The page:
I love the idea of the South Central Farm It is very much swords into ploughshares. I’m shocked that the city is considering letting it be destroyed – but then again, when hs the wellbeing of the citizens (*cough* Chavez Ravine *cough* Bunker Hill) kept the city from modifying “undesirable” neighborhoods?
Sunday, there’s an event that combines saving the Farm with another major issue for L.A.: Peak Oil. Peak Oil activists suggest that urban farming will be of much use in an age where petroleum is in short supply. After all, we use petroleum fertilizers to grow food, and then gas powered vehicles to deliver it. That’s why Peak Oil activists support the Farm. Me, I just think that a community garden brings people together, whether it’s in SouthCentral or Mar Vista (there’s a community garden here, too, on an abandoned resevoir site), and I love that the Farm also uses its harvest to feed the local community soup kitchens.
Here’s some info on the event:
The 350 families that tend this 14-acre farm are under threat of eviction as the farm has been sold by the city to a warehouse developer. The developer has not taken control of the property yet only because of community support, and the determination of local activists, but the future of this farm is uncertain. The discussion will address issues of food security as fossil fuels decline, and will provide information on how we can help save the farm. (www.southcentralfarmers.com)
Jan Lundberg, oil industry analyst and founder of Auto Free Times and culturechange.org, will speak about the realities of current petroleum resources, and how a dramatic shift in our lifestyle can save us from
abrupt loss of energy and the petroleum materials we all depend on.
Tezozomoc, is an organizer with South Central Farmers Feeding Families. He will speak about the plight of the farm tended by low-income families that grow food to feed themselves and about ways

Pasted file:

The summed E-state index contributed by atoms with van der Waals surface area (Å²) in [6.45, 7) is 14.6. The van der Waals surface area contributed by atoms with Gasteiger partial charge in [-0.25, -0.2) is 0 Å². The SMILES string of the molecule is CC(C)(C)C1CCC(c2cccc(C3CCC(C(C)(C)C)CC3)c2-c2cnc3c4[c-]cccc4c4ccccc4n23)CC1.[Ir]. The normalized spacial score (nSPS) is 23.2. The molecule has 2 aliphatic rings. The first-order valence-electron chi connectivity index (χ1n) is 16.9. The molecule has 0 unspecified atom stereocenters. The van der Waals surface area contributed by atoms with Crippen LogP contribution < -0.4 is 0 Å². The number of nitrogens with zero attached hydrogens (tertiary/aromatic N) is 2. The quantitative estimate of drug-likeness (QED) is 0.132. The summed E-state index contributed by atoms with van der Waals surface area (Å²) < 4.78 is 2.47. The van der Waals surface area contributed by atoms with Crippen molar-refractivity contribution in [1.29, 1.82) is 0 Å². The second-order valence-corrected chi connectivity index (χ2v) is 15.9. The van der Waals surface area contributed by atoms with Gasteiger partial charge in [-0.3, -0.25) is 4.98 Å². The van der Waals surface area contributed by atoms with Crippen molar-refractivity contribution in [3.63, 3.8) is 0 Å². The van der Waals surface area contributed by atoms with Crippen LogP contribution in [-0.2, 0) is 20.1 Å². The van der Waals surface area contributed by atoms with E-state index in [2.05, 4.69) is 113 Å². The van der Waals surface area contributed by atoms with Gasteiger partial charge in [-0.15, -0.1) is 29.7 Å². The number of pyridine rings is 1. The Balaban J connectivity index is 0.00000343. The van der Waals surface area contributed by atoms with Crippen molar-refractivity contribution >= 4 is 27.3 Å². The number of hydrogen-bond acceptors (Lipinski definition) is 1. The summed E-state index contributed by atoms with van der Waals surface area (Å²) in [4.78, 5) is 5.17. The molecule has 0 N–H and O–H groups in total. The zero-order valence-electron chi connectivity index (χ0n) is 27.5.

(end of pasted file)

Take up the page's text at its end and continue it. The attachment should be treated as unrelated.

to help save the farm.
South Central Community Farm
41st and Long Beach Ave.
0.3 miles north of the Blue Line Metro Vernon Station
2:00 to 5:00 PM
I’ll be down at the Farm as soon as we wrap up our kickball grudge match. My team, Dogtown’s own Pregnant Cheerleaders vs. the visiting Hollywood Lebowskis. And they are going down
There’s more left wing stuff happening this weekend – Critical Mass and an anti-war panel – but I’ve put those behind a cut for the sake of brevity.
I usually roll with Critical Mass on Fridays. This is the pro-bicycle agenda ride that takes place almost every week, somewhere in the city. There’s also the less politically minded Midnite Ridazz, which is usually a little crazier. Usually, I go on the Santa Monica Mass, or the Westside version of Ridazz, 310. Last week, it was 310, and we rode from Santa Monica Pier down to the Ballona Creek, and then east to Culver City, through West L.A. college, and climbed through holes in fences and through brush until we got to the service roads by the oil pumps in the Baldwin Hills. I was exhausted afterwards, but it was So. Much. Fun!
Tomorrow (Friday) is Critical Mass L.A., which meets at Wilshire and Western, at the Metro stop. Critical Mass exists to promote the vision of a city with less cars, more bikes. You just see the world better from a bike, where you can really look at things, wave at people, stop without having to find parking. And wouldn’t L.A. be better if more people rode bikes, instead of driving? Of course, riding a bike is almost a suicide mission in Los Angeles, because no one expects to watch for cyclists, but that’s the other reason Critical Mass rides: to remind people, we’re not blocking traffic, we ARE traffic.
Also, by riding a bike, you’re not supporting blood for oil. Which brings me to Saturday’s event, which is a panel of anti-war speakers in Manhattan Beach. “Leaving Iraq: Strategies for Immediate Withdrawal” is at 7:30pm in the Grand Ballroom at the Manhattan Beach Marriot, with Congresswoman Maxine Waters, Scott Ritter, Dr. Stephen Zunes, Ann Wright, Dr. Michael Schwartz, David Swanson, Harlan Hobgood and others. For the hardcore anti-war out there, that will no doubt be a fascinating discussion. Being not quite hard core enough, I’m skipping it to go to Bar Sinister in Hollywood. But I highly encourage everyone to keep an eye out for anything that local Congresswoman Maxine Waters does when it’s NOT a Saturday night. The woman is just amazing, and is leading the Out of Iraq Caucus in Washington. Harman and Waxman are wafflers, but Waters kicks ass. I went to the Downing Street Day of Learning this last July in Inglewood, and heard a lot of local leaders and visionaries speak. Well worth the time.
It’s all connected, of course. Syriana had it right. The bikes, the cars, the oil, the war. And I think all of it could make both the city and the world a better place.